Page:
Burger King has been operating in the greater Balkan region for several years. Stores can be found in Hungary, Croatia, North Macedonia, Bulgaria and Romania. However, the recent uptick has seen a string of stores open in totally unchartered countries. It started with a store in Kosovo in 2018, which was quickly followed by several more the following year. 2019 also saw 2 stores emerge in both Albania and Greece. Serbia is the most recent, opening its first stores this year. This seals off the region and is a massive boost to the European BK network.

Over the last two years, a regional drive was also seen in the Baltic region. After witnessing a successful launch of BK in Finland in 2013, the Tallink Grupp bought the rights to franchise Burger King in the Baltic states. The iconic shipping company have now opened a total of 10 restaurants in the region across Estonia, Latvia and Lithuania - two of which actually operate inside their popular passenger cruise liners running between the ports of Tallin and Helsinki. Three of the new restaurants actually had their grand opening via Zoom, as they were in the middle of lockdown.  

Katre Kõvask, Head of Food & Beverage at Tallink Grupp, said during a statement in June, “The launch of the 10th Burger King restaurant in the Baltics in slightly more than one year and in the challenging conditions, due to the pandemic and various restrictions, gives us real cause for celebration as it has not been an easy task.”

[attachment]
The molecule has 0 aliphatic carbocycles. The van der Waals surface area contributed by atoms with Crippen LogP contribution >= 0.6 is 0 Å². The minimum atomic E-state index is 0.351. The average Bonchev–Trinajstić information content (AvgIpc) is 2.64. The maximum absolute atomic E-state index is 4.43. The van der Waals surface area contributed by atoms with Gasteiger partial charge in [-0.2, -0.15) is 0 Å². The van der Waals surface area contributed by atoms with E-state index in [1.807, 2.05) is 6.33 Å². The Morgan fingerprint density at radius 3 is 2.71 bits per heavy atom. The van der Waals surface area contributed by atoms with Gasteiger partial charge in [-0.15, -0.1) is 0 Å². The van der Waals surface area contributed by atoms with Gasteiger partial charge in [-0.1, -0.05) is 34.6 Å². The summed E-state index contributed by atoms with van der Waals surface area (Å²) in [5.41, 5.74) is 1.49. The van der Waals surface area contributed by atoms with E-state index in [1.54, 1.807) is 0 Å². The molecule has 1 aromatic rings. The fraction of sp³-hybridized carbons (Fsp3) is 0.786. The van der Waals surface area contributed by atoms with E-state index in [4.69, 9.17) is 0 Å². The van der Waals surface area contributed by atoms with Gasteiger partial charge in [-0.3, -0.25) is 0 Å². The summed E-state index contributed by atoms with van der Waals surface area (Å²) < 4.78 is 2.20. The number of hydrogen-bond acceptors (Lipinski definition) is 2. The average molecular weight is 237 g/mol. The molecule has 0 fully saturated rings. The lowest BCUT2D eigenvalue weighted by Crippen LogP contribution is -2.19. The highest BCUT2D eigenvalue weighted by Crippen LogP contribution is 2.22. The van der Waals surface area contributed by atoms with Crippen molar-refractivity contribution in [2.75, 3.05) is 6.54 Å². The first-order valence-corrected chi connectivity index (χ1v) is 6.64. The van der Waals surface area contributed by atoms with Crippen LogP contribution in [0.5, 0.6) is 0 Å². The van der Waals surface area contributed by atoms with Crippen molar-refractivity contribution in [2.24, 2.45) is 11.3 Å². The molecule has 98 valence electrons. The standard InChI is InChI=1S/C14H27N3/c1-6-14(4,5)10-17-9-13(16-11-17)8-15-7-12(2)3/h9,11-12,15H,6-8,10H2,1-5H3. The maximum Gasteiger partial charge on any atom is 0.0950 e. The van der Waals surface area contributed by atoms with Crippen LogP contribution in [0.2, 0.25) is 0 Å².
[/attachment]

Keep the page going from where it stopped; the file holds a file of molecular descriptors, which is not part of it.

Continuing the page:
“We have worked hard to bring the ultimate flame-grilled taste experiences to our customers in the three Baltic states, offering them an opportunity to escape from the every-day and try something new in these challenging times and burger fans have welcomed this opportunity with open arms. We are pleased Burger King restaurants have received such a warm welcome in all three countries,” Ms Kõvask said.

It’s not all been good times of late for the fast-food giants. On the other side of the world, Burger King struggled to stay afloat during the pandemic. New Zealand Burger King franchise owners, Tango Finance, Tango NZ and Antares NZ were put into receivership after an underperforming period during the global crisis, owing more than NZD $65 million. This problem for Burger King was seemingly self-rectified in no time at all. The owners of Starbucks New Zealand, Tahua Partners, bought the Antares Restaurant Group, who ran the Kiwi outlets at the end of 2020. Some might say it’s a lucky save for the brand who have 78 restaurants in New Zealand, employing thousands of people across the country.

If there’s one thing that Burger King’s recent history has shown, put a Whopper into the right hands and the potential is limitless. Today, Burger King has built a network of almost 19 thousand restaurants worldwide – most of which are franchised. BK currently sits at number 3 on the top franchise list behind McDonald’s and KFC. The Burger King CEO’s wild mission to close the gap with their number one competitor is a long way away yet, but confidence in the brand and the results are showing that it’s not impossible.    

A fresh face and fresh ideas / "I believe in MWA - management by walking around - so I spend as much time as possible traveling and visiting franchise partners. You only learn by walking around and meeting people," says the Burger King CEO, Daniel Schwartz.